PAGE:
The Buccaneers appear to have their two starting safeties in Mark Barron and Dashon Goldson, but still signed former Bears safety Major Wright during free agency. The former Gators standout is helping the starting duo adjust to the Tampa 2 scheme while also preparing himself to see action in 2014.
When new Bucs safety Major Wright became available on the free agent market this spring, the other 31 NFL teams were at a distinct disadvantage when trying to lure him to their city.
“Lovie [Smith] being in Tampa played a big role in me coming here,’’ said Wright, who signed a one-year deal worth $795,000. “That’s my coach. He’s the one who drafted me, and I was with him for three years, so I’ve got a good feel for the man. I also know this defense, so that played a role, too.’’
Wright, who played for Smith his first three seasons in the NFL, was shocked when the Bears parted ways with his former – and now current coach – following the 2012 season.
“I was shocked, I just couldn’t believe it,’’ Wright said. “We had just gone 10-6 and missed the playoffs by one game, so it’s fair to say it was shocking.’’
Now that Wright, who has 253 career tackles and nine interceptions, and Smith have been reunited, the former Florida Gators standout is trying to define his role with the Buccaneers.
“Whatever my coach needs me to do, I am going to do it,” Wright said. “I am going to work my butt off every day. I know this defense in and out so I have a jump on that and it is just knowing it, and playing it. Reading your keys and doing whatever your job is supposed to be.”
Part of that role will be helping mentor starters Dashon Goldson and Mark Barron, who are recovering from injuries and haven't been able to participate in the team's OTAs. Wright’s experience in Smith’s Tampa 2 defense gives the team another coach on the field.
“They are real good, those two guys (Goldson and Barron) are learning and focusing on off the field putting themselves in game positions [and situations],” Wright said. “I help them and whatever they have questions on – any questions on formations, personnel – I help them.”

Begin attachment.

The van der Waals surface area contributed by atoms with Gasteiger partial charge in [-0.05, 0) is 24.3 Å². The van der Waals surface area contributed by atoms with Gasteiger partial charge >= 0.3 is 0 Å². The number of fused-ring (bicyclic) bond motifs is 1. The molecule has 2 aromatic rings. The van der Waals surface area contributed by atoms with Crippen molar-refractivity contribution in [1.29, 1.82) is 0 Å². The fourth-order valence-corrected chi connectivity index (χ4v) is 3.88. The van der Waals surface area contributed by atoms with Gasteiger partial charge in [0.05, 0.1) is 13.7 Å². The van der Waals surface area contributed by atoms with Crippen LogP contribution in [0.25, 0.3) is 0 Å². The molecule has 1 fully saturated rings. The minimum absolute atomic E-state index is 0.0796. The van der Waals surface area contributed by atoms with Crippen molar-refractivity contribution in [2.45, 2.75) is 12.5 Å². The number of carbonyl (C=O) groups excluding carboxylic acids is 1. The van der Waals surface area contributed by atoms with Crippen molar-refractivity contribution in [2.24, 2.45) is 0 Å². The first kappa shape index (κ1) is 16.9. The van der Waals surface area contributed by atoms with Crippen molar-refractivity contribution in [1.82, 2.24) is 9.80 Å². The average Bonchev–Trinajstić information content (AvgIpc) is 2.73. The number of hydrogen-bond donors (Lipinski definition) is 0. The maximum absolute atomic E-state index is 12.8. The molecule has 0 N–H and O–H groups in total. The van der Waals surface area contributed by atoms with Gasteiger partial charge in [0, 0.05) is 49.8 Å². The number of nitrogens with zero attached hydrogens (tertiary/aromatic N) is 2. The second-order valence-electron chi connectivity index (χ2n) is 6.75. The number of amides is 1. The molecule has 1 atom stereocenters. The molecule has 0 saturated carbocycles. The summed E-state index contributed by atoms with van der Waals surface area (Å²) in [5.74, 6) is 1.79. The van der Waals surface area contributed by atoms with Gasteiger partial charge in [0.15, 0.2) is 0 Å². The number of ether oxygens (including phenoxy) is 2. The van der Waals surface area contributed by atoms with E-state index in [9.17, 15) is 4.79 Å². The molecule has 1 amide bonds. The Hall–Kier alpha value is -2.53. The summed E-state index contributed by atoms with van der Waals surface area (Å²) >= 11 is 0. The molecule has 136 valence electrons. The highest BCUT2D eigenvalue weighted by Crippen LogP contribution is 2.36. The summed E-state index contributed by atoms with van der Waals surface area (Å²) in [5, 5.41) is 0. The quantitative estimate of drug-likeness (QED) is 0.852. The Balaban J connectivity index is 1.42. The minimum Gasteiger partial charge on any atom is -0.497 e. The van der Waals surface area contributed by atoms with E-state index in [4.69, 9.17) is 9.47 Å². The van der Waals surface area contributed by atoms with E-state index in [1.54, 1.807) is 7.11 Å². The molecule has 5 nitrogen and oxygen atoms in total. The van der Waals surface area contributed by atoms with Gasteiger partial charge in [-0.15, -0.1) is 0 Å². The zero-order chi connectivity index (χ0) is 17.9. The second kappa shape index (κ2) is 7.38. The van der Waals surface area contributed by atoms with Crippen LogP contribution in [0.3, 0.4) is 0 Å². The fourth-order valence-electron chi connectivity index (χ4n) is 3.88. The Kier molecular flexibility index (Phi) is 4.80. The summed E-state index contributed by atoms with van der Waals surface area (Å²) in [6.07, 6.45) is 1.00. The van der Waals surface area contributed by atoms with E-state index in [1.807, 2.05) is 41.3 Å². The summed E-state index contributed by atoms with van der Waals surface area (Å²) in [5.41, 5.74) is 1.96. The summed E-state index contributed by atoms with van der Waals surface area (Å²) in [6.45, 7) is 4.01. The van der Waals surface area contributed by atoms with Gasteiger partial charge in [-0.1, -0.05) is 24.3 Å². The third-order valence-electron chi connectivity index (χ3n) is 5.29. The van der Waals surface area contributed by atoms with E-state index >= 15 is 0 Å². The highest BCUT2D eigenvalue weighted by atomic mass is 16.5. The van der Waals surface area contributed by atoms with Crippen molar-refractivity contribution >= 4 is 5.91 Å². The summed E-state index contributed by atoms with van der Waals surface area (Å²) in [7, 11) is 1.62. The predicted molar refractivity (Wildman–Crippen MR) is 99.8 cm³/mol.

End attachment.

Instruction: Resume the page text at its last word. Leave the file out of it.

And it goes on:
While having experience is an advantage for Wright, working his way into the starting lineup could be a difficult task, but he also knows most likely he will get some playing time this season.
“It is hard to go 16 games without any nicks or bruises,” Wright said. “When I was in Chicago, my first and second year, I ended up getting more playing time than I thought because of nicks and bruises. So you really have to know your stuff because at any moment you can be in.”
The significance of being literally the last line of defense on Sunday afternoons isn’t something lost on Wright.
“It is very, big, it is huge and gigantic,” Wright said. “If you have any second-guessing you can get beat, it’s a touchdown. You have to know what you are doing. We are like a quarterback. You have to make calls and checks and stuff like that. No busts, no busts – we have to all be on the same page.”
Wright, who set a career high in tackles last season with 100, isn’t just familiar with Smith. There is another player that Wright knows a lot about on Tampa Bay’s roster.
“Josh McCown is the real deal, believe me,’’ Wright said. “He studies the game so well that when he comes out on the field, it’s like boom, he’s got this. I wasn’t surprised by his success last year.”
After four seasons playing in mild weather in Chicago, Wright, a native of Lauderdale Lakes, Fla., will have to readjust his conditioning to the Florida heat.
“That is taking me some adjusting to get used to,” Wright said. “It is very humid here, but I am from here (Florida) so I kind of had some idea of it, but it is tough.”
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